Atthistime Dr. Haass' work was so strongly recognized thatthe Deutsche Forschungsgemeinschafthonored him with the most prestigious German research award, the Gottfried Wilhelm Leibniz Award. This Award is given to the most successful German scientists in all fields of science. In the same year Dr. Haass also received the Potamkin Award of the American Academy of Neurology as well as the Ernst Jung Award for Medicine. This clearly demonstrates that Dr. Haass became an internationally well accepted as leader in his field.
 
Dr. Haass then made a number of highly important discoveries, which led to the understanding of the molecular composition, assembly, and function of the y-secretase complex. Dr. Haass demonstrated that Nicastrin (Nct) is a crucial component of the y-secretase complex. As the first scientist in AD research he used the RNAi technology to down- regulate expression of disease associated proteins (in that case Nct). This led to the spectacular finding that Nct is absolutely required for y-secretase function and consequently A β production. In addition this paper also provided the first evidence for a coordinated regulation of y-secretase complex components. In that regard Dr. Haass could demonstrate that the down- regulation of Nct was followed by a loss of PS expression. Moreover, in cells which lack PS, Dr. Haass could show that Nct fails to maturate. These findings led to the principal understanding of the regulated complex assembly of y-secretase (PNAS, 2002).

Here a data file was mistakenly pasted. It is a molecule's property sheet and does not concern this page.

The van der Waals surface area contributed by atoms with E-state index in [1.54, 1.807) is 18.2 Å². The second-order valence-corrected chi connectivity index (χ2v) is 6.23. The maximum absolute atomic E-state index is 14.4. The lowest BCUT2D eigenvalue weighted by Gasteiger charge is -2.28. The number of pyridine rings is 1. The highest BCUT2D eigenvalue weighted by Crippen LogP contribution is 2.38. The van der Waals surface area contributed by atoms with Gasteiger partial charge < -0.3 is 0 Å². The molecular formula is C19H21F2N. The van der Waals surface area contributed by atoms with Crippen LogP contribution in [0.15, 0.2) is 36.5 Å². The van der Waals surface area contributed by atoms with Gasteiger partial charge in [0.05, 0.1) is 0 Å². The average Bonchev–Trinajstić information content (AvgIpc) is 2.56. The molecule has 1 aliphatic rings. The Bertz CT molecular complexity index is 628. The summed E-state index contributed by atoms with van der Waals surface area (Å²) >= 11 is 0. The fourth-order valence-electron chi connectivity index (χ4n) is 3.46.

The discovery in     1 997 of mutations in the y-nsynuclein as in rare forms of familial Parkinson's disease    (PD) gene led him to develop transgenic mice for this second most common neurodegenerative disorder. He introduced the required methodology into his new lab in Munich and rapidly created several as-expressing mouse lines. He and his colleagues showed that the mice accumulate human as in neuronal cell bodies and swollen neurites. Only two years later Dr. Haass showed that these mice produce typical Lewy bodies in an age and gene-dosage dependent manner. In the same publication Dr. Haass proved his very provocative hypothesis that y-synuclein may also undergo a conformational change during its pathological deposition similar to the prion protein. Based on these findings, he introduced a novel method, which allows the very sensitive detection of y-synuclein associated pathology. Furthermore, this finding provided further evidence for a unifying molecular mechanism of neurodegenerative disorders.